# Breaking One Time Pad with CCA

I was taught that:

although OTP is CPA secure, it is not the case with CCA.


I'm trying to figure how to break OTP with CCA by showing how it fails the IND test.

• So according to the test, the attacker chooses two messages m1, m2 of the same length, and sends them for the tester.

• In the next stage, the tester privately creates an encryption key, randomly chooses which message to encrypt, and returns c* which is the chosen message encrypted.

• Now, the attacker is able to use his chosen-ciphertext capability and decrypt any message he wants to (maybe messages - I'm not sure about this detail), as long as his chosen message is not c*, in order to guess which message was encrypted (m1 or m2).

Maybe we could split c* apart, decrypt both parts and concatenate. Or we could also add a 0 in the end of c* and then decrypt the result.

But both methods wouldn't work since the key is in the length of the original message - so it cannot decrypt messages in other lengths.

So I add a condition of which the attacker can only decrypt messages in the same length of c* (and the original messages, obviously).

So now I thought about decrypting c* but replacing the last bit to 0.

Assume c* length is n, so the in the encrypted result, denoted as r*, I know the first n-1 bits are of m1 or m2, except for the last one, so I'd distinguish between the messages by comparing the n-1 bits with each of them (of course that'd require sending different messages for the test).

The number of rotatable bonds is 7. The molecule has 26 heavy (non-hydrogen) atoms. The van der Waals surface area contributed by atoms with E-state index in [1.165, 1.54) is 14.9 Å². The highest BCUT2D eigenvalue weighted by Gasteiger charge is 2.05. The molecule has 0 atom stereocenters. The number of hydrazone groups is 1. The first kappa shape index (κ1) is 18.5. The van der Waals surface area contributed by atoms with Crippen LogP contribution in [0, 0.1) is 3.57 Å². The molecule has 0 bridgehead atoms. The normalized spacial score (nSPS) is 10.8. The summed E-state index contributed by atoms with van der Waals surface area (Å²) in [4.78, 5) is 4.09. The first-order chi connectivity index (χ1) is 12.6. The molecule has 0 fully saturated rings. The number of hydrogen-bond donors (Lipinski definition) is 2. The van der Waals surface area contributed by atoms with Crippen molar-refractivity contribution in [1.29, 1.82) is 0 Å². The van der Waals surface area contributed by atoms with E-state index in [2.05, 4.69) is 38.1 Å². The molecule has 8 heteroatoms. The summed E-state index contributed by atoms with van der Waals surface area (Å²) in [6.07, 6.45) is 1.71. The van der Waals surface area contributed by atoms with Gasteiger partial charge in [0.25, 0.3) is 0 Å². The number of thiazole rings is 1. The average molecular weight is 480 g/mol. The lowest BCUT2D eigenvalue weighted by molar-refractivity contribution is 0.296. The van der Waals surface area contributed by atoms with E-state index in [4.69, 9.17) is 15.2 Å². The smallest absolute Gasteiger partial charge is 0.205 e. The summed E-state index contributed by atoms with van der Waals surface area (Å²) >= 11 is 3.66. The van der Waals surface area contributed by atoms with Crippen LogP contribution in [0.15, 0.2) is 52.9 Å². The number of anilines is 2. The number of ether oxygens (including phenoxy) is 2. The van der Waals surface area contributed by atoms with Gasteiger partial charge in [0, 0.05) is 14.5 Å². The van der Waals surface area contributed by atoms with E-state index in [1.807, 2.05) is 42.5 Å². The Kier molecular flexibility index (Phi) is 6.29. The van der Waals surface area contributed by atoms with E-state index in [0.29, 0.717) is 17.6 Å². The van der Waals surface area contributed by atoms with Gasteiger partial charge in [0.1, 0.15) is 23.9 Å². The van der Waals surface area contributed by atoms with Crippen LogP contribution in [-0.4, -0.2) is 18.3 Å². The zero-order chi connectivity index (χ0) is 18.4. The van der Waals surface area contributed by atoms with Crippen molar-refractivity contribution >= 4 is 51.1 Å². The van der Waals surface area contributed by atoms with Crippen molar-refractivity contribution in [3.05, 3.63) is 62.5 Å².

I feel like I'm missing something but can't figure out what exactly.

Does anyone have better example of breaking OTP with CCA, or can justify my answer?

P.S. Just a clarification: I assume of course that key is replaced in each encryption (but it doesn't matter here because decryption is done with the same key).

It's actually fairly straight-forward; the attacker knows $m_0$, $m_1$, and the challenge ciphertext $c = m_r \oplus s$, for an unknown bit $r$ and an unknown string $s$; his job is to recover $r$.
One thing he can try is selecting an arbitrary ciphertext $c'$ (which needs to be distinct from the challenge ciphertext, but can be anything else of the same length), and ask for it to be decrypted. The decryption is $m' = c' \oplus s$; he can then recover $m_r = c' \oplus m' \oplus c$; he can then compare $m_r$ to $m_0$ and $m_1$ to deduce $r$.